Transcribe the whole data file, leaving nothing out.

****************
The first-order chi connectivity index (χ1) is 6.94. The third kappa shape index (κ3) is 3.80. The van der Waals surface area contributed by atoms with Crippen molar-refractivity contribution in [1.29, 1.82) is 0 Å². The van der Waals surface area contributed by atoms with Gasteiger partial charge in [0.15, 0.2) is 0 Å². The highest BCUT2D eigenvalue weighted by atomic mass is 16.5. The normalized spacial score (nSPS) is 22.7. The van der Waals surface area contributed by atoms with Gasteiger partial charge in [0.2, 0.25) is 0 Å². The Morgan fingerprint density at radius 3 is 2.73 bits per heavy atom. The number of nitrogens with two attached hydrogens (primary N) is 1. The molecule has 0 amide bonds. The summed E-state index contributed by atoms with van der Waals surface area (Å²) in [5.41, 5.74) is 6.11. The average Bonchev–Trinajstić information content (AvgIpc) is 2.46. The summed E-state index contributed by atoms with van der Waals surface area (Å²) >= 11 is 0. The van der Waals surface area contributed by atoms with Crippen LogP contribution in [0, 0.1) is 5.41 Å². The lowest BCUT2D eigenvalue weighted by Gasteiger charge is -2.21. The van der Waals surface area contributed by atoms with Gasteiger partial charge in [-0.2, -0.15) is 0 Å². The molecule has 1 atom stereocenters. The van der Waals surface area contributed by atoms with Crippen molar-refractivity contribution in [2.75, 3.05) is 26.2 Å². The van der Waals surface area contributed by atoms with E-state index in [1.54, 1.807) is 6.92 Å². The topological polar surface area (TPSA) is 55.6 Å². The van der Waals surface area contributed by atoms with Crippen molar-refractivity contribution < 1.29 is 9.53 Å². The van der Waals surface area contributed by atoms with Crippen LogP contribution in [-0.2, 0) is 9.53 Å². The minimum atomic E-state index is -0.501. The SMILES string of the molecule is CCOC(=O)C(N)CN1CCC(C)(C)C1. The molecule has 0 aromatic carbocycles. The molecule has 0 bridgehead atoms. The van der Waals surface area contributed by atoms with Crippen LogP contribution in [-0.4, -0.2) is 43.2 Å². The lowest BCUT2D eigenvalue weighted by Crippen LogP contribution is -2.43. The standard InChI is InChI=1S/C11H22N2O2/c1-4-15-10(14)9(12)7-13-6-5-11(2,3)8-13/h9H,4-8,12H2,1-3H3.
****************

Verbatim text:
The first-order chi connectivity index (χ1) is 6.94. The third kappa shape index (κ3) is 3.80. The van der Waals surface area contributed by atoms with Crippen molar-refractivity contribution in [1.29, 1.82) is 0 Å². The van der Waals surface area contributed by atoms with Gasteiger partial charge in [0.15, 0.2) is 0 Å². The highest BCUT2D eigenvalue weighted by atomic mass is 16.5. The normalized spacial score (nSPS) is 22.7. The van der Waals surface area contributed by atoms with Gasteiger partial charge in [0.2, 0.25) is 0 Å². The Morgan fingerprint density at radius 3 is 2.73 bits per heavy atom. The number of nitrogens with two attached hydrogens (primary N) is 1. The molecule has 0 amide bonds. The summed E-state index contributed by atoms with van der Waals surface area (Å²) in [5.41, 5.74) is 6.11. The average Bonchev–Trinajstić information content (AvgIpc) is 2.46. The summed E-state index contributed by atoms with van der Waals surface area (Å²) >= 11 is 0. The van der Waals surface area contributed by atoms with Crippen LogP contribution in [0, 0.1) is 5.41 Å². The lowest BCUT2D eigenvalue weighted by Gasteiger charge is -2.21. The van der Waals surface area contributed by atoms with Gasteiger partial charge in [-0.2, -0.15) is 0 Å². The molecule has 1 atom stereocenters. The van der Waals surface area contributed by atoms with Crippen molar-refractivity contribution in [2.75, 3.05) is 26.2 Å². The van der Waals surface area contributed by atoms with E-state index in [1.54, 1.807) is 6.92 Å². The topological polar surface area (TPSA) is 55.6 Å². The van der Waals surface area contributed by atoms with Crippen molar-refractivity contribution < 1.29 is 9.53 Å². The van der Waals surface area contributed by atoms with Crippen LogP contribution in [-0.2, 0) is 9.53 Å². The minimum atomic E-state index is -0.501. The SMILES string of the molecule is CCOC(=O)C(N)CN1CCC(C)(C)C1. The molecule has 0 aromatic carbocycles. The molecule has 0 bridgehead atoms. The van der Waals surface area contributed by atoms with Crippen LogP contribution in [-0.4, -0.2) is 43.2 Å². The lowest BCUT2D eigenvalue weighted by Crippen LogP contribution is -2.43. The standard InChI is InChI=1S/C11H22N2O2/c1-4-15-10(14)9(12)7-13-6-5-11(2,3)8-13/h9H,4-8,12H2,1-3H3.